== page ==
Tag:Washington Wizards
Posted on: December 24, 2008 1:28 pm
  •  
 

Wizards F Blatche has Cabrera feeling to him

The Washington Wizards just made franchise history. Not the good type of history. They're off to their worst start in franchise history.

Ownership canned coach Eddie Jordan, in an attempt to jumpstart the plodding team.

The team has three wins since.

President Ernie Grunfeld has tried his Magic to fix things, sending hybrid guard Antonio Daniels in a three-way deal for young point guard Javaris Crittenton and old point guard Mike James.

Javaris Crittenton has yet to see much playing time on the court and Mike James has topped five assists just twice since joining the true-point-guardless Wizards.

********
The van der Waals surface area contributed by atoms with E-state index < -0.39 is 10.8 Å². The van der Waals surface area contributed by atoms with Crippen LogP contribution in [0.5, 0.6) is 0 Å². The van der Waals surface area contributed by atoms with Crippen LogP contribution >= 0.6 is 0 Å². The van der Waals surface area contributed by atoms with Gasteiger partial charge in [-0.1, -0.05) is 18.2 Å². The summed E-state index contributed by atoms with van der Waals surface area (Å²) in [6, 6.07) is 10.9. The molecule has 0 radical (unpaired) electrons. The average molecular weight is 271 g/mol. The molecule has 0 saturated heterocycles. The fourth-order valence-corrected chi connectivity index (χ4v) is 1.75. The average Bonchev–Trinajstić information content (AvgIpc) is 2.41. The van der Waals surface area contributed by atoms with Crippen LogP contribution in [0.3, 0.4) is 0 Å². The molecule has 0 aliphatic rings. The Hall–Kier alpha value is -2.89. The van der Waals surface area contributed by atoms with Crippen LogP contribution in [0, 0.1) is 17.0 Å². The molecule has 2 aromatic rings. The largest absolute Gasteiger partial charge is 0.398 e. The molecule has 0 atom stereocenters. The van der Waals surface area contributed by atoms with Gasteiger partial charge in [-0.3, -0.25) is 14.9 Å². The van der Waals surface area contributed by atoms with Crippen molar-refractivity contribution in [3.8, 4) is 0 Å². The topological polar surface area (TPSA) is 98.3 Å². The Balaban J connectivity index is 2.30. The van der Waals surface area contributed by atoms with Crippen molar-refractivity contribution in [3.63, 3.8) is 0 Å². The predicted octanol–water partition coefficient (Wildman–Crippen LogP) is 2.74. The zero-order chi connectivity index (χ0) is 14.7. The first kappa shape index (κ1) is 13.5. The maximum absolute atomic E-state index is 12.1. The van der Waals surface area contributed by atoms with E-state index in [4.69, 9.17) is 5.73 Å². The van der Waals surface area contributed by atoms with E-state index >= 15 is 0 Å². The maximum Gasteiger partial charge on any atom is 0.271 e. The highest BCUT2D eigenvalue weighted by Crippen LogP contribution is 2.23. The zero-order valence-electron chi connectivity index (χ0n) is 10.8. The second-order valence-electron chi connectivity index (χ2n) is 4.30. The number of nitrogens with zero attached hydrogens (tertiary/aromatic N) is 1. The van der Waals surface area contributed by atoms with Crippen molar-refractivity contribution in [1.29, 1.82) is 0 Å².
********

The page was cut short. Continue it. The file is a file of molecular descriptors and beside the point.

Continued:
Interim coach Ed Tapscott has tried too. He's gone with four different starting lineups in the past two weeks, highlighted by last night's subbing of DeShawn Stevenson (275 straight starts, second longest in league) for second-year forward Dominic McGuire.

It didn't work. The Wizards were 12-4 vs. the Bobcats coming into the game. Make that 12-5. They fell thanks to a lacklustAndray Blatcheer effort and minimal inside presence, 80-72.

There are plenty of reasons why. Injuries to Gilbert Arenas and Brendan Haywood are two big ones. A desire not to play defense could be another. Lack of a true point guard can always be added to the reasons-we-stink list.

But here's another -- Andray Blatche.